Two Marines share military experiences and insight
on veterans working in the industry
By Christopher W. Cook
Founded this month back in 1775, the United States Marine Corps is but one of the eight uniformed services in the country. Its motto: Semper fidelis—Latin for “always faithful.”
By itself, this is a great motto to follow, whether it’s faithfulness to one’s family, comrades, country or clients. In this month’s “Salute to Service,” we’ll hear from two Marines who took their experiences from their military days to their careers in the insurance industry.
Like several individuals who graduated from college around The Great Recession, Tim Liberty, director of risk mitigation services at Baldwin Krystyn Sherman Partners, stumbled into the insurance industry. After earning a degree in political science from Northeastern Illinois University in 2010, Liberty, “applied for every job I could. I was fortunate enough that Liberty Mutual took a chance on me and gave me an opportunity as a work comp adjuster,” he says.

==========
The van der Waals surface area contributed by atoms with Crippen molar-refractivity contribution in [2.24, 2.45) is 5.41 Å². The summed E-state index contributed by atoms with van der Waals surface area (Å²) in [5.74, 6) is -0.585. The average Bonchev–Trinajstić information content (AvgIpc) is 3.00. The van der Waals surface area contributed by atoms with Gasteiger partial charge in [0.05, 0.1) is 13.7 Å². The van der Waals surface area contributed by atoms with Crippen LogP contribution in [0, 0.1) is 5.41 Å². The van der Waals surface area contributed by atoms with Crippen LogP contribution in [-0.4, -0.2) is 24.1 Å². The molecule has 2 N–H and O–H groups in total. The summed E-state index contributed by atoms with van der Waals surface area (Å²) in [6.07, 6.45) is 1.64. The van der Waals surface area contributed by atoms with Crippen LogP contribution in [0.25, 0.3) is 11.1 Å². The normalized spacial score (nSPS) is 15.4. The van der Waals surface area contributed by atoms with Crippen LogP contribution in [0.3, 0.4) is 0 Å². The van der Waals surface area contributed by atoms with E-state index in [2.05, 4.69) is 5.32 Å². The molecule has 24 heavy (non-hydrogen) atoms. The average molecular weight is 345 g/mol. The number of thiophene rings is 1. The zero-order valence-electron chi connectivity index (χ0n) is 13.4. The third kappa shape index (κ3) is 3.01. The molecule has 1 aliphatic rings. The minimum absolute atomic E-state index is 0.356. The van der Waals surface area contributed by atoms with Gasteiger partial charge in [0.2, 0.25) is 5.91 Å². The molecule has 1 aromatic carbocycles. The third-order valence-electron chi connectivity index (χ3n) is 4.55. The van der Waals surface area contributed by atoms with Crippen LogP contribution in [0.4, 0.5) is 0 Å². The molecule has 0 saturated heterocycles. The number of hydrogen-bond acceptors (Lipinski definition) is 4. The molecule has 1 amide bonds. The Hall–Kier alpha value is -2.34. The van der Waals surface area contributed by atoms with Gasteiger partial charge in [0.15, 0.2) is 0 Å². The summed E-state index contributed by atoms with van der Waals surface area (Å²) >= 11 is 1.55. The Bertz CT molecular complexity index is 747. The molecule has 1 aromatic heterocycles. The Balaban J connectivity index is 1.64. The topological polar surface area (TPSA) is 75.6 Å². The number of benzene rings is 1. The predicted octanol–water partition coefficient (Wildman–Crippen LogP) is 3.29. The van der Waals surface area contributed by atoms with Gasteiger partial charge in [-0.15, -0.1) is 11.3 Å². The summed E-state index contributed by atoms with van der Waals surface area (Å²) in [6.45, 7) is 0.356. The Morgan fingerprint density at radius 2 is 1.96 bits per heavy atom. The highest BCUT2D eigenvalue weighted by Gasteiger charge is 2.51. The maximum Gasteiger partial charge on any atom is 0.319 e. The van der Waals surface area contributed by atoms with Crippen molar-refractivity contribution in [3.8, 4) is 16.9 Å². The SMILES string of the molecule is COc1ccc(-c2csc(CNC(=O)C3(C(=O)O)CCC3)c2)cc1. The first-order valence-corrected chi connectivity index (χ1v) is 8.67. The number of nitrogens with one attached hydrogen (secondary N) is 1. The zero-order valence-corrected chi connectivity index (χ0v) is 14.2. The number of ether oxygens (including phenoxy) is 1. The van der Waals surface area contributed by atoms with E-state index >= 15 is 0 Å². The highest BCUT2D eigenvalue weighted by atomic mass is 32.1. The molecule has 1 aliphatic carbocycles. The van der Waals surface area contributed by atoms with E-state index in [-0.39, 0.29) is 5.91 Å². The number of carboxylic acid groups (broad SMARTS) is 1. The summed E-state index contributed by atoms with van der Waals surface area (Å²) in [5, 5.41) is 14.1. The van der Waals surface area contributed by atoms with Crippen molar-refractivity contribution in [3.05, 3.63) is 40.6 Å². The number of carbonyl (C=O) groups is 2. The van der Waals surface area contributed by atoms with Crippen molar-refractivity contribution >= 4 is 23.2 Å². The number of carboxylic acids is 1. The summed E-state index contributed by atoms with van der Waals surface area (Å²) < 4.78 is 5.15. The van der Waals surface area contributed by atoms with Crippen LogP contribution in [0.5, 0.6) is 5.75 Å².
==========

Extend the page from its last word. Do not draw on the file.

After three years with the firm, Liberty moved to his current role. But before his days in the college classroom and arrival in the insurance industry, he served in the United States Marine Corps.
“I served in the First Battalion 7th Marine Regiment as an Infantryman. I was stationed at 29 Palms in San Bernardino, California, and later deployed to Iraq where I was an Assistant Patrol Leader for a Humvee section,” Liberty says.
“We lived in a commandeered basketball gym and patrolled four towns multiple times a day; we were a quick reaction force while not patrolling. Most of the time we were trying to win the hearts and minds of the people by building relationships with the local leaders, and trying not to get blown up.”
Although chance brought him to the insurance industry, Liberty’s experiences while serving prepared him for his current position.
“There was a trust from leadership that we were doing the right thing. I
hope hiring managers consider that and look at veterans as people
who often had to be creative and trust their teammates.”
Director, Risk Mitigation Services